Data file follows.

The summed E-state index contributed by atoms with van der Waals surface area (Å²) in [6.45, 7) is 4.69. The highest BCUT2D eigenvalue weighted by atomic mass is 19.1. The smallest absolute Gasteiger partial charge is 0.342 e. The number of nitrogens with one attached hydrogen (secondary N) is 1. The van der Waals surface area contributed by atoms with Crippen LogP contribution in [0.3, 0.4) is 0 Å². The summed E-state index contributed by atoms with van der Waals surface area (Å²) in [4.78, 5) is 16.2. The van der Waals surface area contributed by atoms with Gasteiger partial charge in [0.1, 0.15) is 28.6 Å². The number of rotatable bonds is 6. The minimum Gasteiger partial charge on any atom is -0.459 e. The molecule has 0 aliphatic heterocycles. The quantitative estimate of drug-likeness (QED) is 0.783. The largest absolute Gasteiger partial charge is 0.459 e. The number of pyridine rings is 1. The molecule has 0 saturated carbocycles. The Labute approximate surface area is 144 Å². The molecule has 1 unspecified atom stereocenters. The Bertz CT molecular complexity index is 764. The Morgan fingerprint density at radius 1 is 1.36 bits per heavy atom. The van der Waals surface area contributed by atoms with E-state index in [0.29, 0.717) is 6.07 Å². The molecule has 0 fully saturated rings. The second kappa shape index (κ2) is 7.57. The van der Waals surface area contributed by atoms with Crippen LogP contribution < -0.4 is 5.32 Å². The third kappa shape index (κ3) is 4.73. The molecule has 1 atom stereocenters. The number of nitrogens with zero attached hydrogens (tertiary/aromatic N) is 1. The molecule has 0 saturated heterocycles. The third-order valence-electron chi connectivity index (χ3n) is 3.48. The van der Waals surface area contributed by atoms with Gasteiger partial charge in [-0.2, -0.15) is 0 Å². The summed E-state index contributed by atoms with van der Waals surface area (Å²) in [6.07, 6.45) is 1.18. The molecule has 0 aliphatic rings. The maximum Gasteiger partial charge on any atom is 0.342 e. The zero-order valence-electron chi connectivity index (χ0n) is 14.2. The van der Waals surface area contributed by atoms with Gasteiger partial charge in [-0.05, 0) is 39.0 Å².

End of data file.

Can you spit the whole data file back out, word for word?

The summed E-state index contributed by atoms with van der Waals surface area (Å²) in [6.45, 7) is 4.69. The highest BCUT2D eigenvalue weighted by atomic mass is 19.1. The smallest absolute Gasteiger partial charge is 0.342 e. The number of nitrogens with one attached hydrogen (secondary N) is 1. The van der Waals surface area contributed by atoms with Crippen LogP contribution in [0.3, 0.4) is 0 Å². The summed E-state index contributed by atoms with van der Waals surface area (Å²) in [4.78, 5) is 16.2. The van der Waals surface area contributed by atoms with Gasteiger partial charge in [0.1, 0.15) is 28.6 Å². The number of rotatable bonds is 6. The minimum Gasteiger partial charge on any atom is -0.459 e. The molecule has 0 aliphatic heterocycles. The quantitative estimate of drug-likeness (QED) is 0.783. The largest absolute Gasteiger partial charge is 0.459 e. The number of pyridine rings is 1. The molecule has 0 saturated carbocycles. The Labute approximate surface area is 144 Å². The molecule has 1 unspecified atom stereocenters. The Bertz CT molecular complexity index is 764. The Morgan fingerprint density at radius 1 is 1.36 bits per heavy atom. The van der Waals surface area contributed by atoms with E-state index in [0.29, 0.717) is 6.07 Å². The molecule has 0 fully saturated rings. The second kappa shape index (κ2) is 7.57. The van der Waals surface area contributed by atoms with Crippen LogP contribution < -0.4 is 5.32 Å². The third kappa shape index (κ3) is 4.73. The molecule has 1 atom stereocenters. The number of nitrogens with zero attached hydrogens (tertiary/aromatic N) is 1. The molecule has 0 saturated heterocycles. The third-order valence-electron chi connectivity index (χ3n) is 3.48. The van der Waals surface area contributed by atoms with Gasteiger partial charge in [-0.2, -0.15) is 0 Å². The summed E-state index contributed by atoms with van der Waals surface area (Å²) in [6.07, 6.45) is 1.18. The molecule has 0 aliphatic rings. The maximum Gasteiger partial charge on any atom is 0.342 e. The zero-order valence-electron chi connectivity index (χ0n) is 14.2. The van der Waals surface area contributed by atoms with Gasteiger partial charge in [-0.05, 0) is 39.0 Å².